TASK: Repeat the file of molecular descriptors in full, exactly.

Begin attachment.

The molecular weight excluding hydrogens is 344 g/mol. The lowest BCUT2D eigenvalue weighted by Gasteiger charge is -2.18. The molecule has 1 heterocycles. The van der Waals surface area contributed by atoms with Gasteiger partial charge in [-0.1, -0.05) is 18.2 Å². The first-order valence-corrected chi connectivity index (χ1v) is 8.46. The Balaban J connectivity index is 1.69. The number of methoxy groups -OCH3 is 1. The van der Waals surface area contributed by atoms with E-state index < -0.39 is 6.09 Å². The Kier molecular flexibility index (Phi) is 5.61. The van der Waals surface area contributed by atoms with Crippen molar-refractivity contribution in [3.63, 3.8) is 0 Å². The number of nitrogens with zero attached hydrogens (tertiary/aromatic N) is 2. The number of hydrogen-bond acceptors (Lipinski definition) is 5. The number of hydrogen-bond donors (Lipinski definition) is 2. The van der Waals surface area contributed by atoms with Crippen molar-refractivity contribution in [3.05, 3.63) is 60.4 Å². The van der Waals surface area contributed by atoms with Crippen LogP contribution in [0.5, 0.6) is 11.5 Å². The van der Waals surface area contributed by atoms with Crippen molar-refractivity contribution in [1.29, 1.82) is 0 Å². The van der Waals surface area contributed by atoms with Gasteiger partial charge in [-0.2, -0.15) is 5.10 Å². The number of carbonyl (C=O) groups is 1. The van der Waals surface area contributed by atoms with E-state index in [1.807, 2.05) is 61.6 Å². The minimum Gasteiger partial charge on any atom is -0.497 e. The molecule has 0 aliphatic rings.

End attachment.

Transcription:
The molecular weight excluding hydrogens is 344 g/mol. The lowest BCUT2D eigenvalue weighted by Gasteiger charge is -2.18. The molecule has 1 heterocycles. The van der Waals surface area contributed by atoms with Gasteiger partial charge in [-0.1, -0.05) is 18.2 Å². The first-order valence-corrected chi connectivity index (χ1v) is 8.46. The Balaban J connectivity index is 1.69. The number of methoxy groups -OCH3 is 1. The van der Waals surface area contributed by atoms with E-state index < -0.39 is 6.09 Å². The Kier molecular flexibility index (Phi) is 5.61. The van der Waals surface area contributed by atoms with Crippen molar-refractivity contribution in [3.63, 3.8) is 0 Å². The number of nitrogens with zero attached hydrogens (tertiary/aromatic N) is 2. The number of hydrogen-bond acceptors (Lipinski definition) is 5. The number of hydrogen-bond donors (Lipinski definition) is 2. The van der Waals surface area contributed by atoms with Crippen molar-refractivity contribution in [3.05, 3.63) is 60.4 Å². The van der Waals surface area contributed by atoms with Crippen LogP contribution in [0.5, 0.6) is 11.5 Å². The van der Waals surface area contributed by atoms with Crippen molar-refractivity contribution in [1.29, 1.82) is 0 Å². The van der Waals surface area contributed by atoms with Gasteiger partial charge in [-0.2, -0.15) is 5.10 Å². The number of carbonyl (C=O) groups is 1. The van der Waals surface area contributed by atoms with E-state index in [1.807, 2.05) is 61.6 Å². The minimum Gasteiger partial charge on any atom is -0.497 e. The molecule has 0 aliphatic rings.